Relationships—Children First

By Shelley Galasso Bonanno, MA, LLP

When parents divorce, their child custody plans are supposed to place the “best interests of the child” first, but amidst the strong feelings of bitterness and resentment that often accompany divorce, this can be a difficult process to navigate. From agreeing to holidays, to coordination of schedules, considering the best interest of children in custody isn’t always easy. So, what is the best custody arrangement for children after divorce?

While deciding on a custody arrangement that is best for children, it is important to remember that what children want, and what studies show children need in virtually all families, is consistent access to both parents. Most psychologists recognize the importance of keeping both parents actively involved in their children’s lives.

Most importantly, it is not always so much about the specific custody arrangement that is most important, but reduced conflict between parents, that children benefit from most. All custody plans work best when both parents are cooperative, respectful, and manage their emotions, leaving their children out of the middle. Parenting can often be hard, and co-parenting adds another layer of complexity. Prevent as many conflicts as possible with your ex by employing open communication, but when disagreements do arise, consider if the conflict is truly worth fighting over.

Never place children in the middle of adult battles or disparage the other parent in the presence of children. It is important to remind yourself: what’s best for my children in the long run? And the answer seems to be, having a good relationship with both parents throughout their lives.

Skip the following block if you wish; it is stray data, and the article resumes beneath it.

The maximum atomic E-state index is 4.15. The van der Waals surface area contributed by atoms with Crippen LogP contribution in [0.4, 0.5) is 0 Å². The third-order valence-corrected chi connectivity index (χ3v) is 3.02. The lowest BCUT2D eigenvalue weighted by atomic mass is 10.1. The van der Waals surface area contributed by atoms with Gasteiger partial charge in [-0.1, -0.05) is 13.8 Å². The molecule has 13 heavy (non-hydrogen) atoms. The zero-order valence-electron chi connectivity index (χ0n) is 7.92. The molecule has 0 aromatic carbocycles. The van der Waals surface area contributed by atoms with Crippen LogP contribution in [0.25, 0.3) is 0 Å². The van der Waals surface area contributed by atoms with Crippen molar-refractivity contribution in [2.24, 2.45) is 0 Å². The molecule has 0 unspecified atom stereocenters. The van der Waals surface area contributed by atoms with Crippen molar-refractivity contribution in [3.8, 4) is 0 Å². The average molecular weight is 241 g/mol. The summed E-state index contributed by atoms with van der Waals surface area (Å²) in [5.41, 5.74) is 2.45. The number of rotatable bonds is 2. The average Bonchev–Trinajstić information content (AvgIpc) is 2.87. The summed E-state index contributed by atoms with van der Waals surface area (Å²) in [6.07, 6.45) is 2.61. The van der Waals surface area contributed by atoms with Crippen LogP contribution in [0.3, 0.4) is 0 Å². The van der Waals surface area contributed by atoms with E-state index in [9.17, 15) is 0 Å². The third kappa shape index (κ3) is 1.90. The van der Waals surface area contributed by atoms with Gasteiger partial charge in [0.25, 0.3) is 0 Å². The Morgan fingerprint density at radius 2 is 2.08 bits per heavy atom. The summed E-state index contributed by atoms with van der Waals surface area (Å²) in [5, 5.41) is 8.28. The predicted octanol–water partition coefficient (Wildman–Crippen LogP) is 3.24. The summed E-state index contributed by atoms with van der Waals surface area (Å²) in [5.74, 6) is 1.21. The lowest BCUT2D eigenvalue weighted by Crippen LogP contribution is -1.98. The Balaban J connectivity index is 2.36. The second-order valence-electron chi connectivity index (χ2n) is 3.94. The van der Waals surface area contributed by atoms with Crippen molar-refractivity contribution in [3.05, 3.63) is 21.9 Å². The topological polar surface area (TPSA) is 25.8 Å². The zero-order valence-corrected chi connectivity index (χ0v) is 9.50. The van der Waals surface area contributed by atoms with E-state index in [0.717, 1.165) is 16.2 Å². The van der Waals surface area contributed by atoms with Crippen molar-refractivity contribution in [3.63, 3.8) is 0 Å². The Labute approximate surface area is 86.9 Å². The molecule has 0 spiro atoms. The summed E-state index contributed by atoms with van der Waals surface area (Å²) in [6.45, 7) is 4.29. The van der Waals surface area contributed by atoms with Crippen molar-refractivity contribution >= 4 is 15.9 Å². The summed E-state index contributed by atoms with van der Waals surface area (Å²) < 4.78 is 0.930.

Keeping children’s best interests first and foremost can be tricky during a divorce when emotions run high. Children, like adults, experience a lot of change and uncertainty during a divorce. Allowing children to express feelings and confusions about the divorce and custody arrangements can help them feel a sense of control in the midst of all that change. You can help children grieve their loss and adjust to new circumstances by helping them express their emotions. The challenge is to do this while resisting the opportunity to reduce criticism of the other parent.

Encourage children to share their feelings and really listen to them. They may be feeling sadness, loss or frustration. It’s normal for children to have difficulty expressing their feelings, but parents can help by being sensitive, noticing their children’s moods and encouraging them to talk about all their feelings. If children aren’t able to share their honest feelings, they will have a harder time working through them. And while some children go through divorce with relatively few problems, others have a more difficult time. While it’s normal for kids to feel a wide range of difficult emotions, if children remain overwhelmed, seeking a professional can help both children and adults sort through their feelings.

Whether you agree upon a shared or sole custody arrangement, make the best decision for your children’s well-being by working together on a co-parenting schedule that focuses on consistent contact with both parents, leaves children out of adult conflict, and focuses on helping children work through their all of their feelings, including those of loss and grief.

A lifelong resident of Macomb County, Shelley Galasso Bonanno is a practicing limited licensed psychologist who completed her Master’s degree at Wayne State University in 1987. She has a breadth of experience in working with adults, children, families, and couples. In addition to working in private practice, Ms. Bonanno performs consultative services for State and forensic agencies. She performs custody and parenting time evaluations and is a court approved mediator. Her writings have appeared in various online and print publications. An advocate for mental he alth, you can follow Ms. Bonanno on Twitter @shelleybonanno.

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